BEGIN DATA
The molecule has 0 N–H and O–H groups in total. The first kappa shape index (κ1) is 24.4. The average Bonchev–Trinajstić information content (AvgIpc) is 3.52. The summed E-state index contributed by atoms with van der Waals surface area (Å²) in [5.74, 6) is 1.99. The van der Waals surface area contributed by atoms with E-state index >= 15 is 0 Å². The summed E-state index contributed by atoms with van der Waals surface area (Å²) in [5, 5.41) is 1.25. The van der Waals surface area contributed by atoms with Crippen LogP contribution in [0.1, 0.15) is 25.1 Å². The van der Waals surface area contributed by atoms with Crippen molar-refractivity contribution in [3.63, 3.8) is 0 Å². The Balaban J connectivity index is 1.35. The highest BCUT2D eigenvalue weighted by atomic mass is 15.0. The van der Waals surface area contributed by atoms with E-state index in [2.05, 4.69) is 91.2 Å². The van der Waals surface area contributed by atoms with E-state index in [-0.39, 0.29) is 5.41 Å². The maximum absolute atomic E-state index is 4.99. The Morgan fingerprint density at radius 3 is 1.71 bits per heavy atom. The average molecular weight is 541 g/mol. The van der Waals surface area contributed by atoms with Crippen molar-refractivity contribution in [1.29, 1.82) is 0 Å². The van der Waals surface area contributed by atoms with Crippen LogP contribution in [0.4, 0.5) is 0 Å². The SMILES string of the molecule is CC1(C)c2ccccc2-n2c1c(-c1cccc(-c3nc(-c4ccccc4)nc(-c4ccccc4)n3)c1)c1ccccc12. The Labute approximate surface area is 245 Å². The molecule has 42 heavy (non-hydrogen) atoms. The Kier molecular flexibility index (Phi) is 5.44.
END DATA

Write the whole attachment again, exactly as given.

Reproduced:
The molecule has 0 N–H and O–H groups in total. The first kappa shape index (κ1) is 24.4. The average Bonchev–Trinajstić information content (AvgIpc) is 3.52. The summed E-state index contributed by atoms with van der Waals surface area (Å²) in [5.74, 6) is 1.99. The van der Waals surface area contributed by atoms with E-state index >= 15 is 0 Å². The summed E-state index contributed by atoms with van der Waals surface area (Å²) in [5, 5.41) is 1.25. The van der Waals surface area contributed by atoms with Crippen LogP contribution in [0.1, 0.15) is 25.1 Å². The van der Waals surface area contributed by atoms with Crippen molar-refractivity contribution in [3.63, 3.8) is 0 Å². The Balaban J connectivity index is 1.35. The highest BCUT2D eigenvalue weighted by atomic mass is 15.0. The van der Waals surface area contributed by atoms with E-state index in [2.05, 4.69) is 91.2 Å². The van der Waals surface area contributed by atoms with E-state index in [-0.39, 0.29) is 5.41 Å². The maximum absolute atomic E-state index is 4.99. The Morgan fingerprint density at radius 3 is 1.71 bits per heavy atom. The average molecular weight is 541 g/mol. The van der Waals surface area contributed by atoms with Crippen molar-refractivity contribution in [1.29, 1.82) is 0 Å². The van der Waals surface area contributed by atoms with Crippen LogP contribution in [0.4, 0.5) is 0 Å². The SMILES string of the molecule is CC1(C)c2ccccc2-n2c1c(-c1cccc(-c3nc(-c4ccccc4)nc(-c4ccccc4)n3)c1)c1ccccc12. The Labute approximate surface area is 245 Å². The molecule has 42 heavy (non-hydrogen) atoms. The Kier molecular flexibility index (Phi) is 5.44.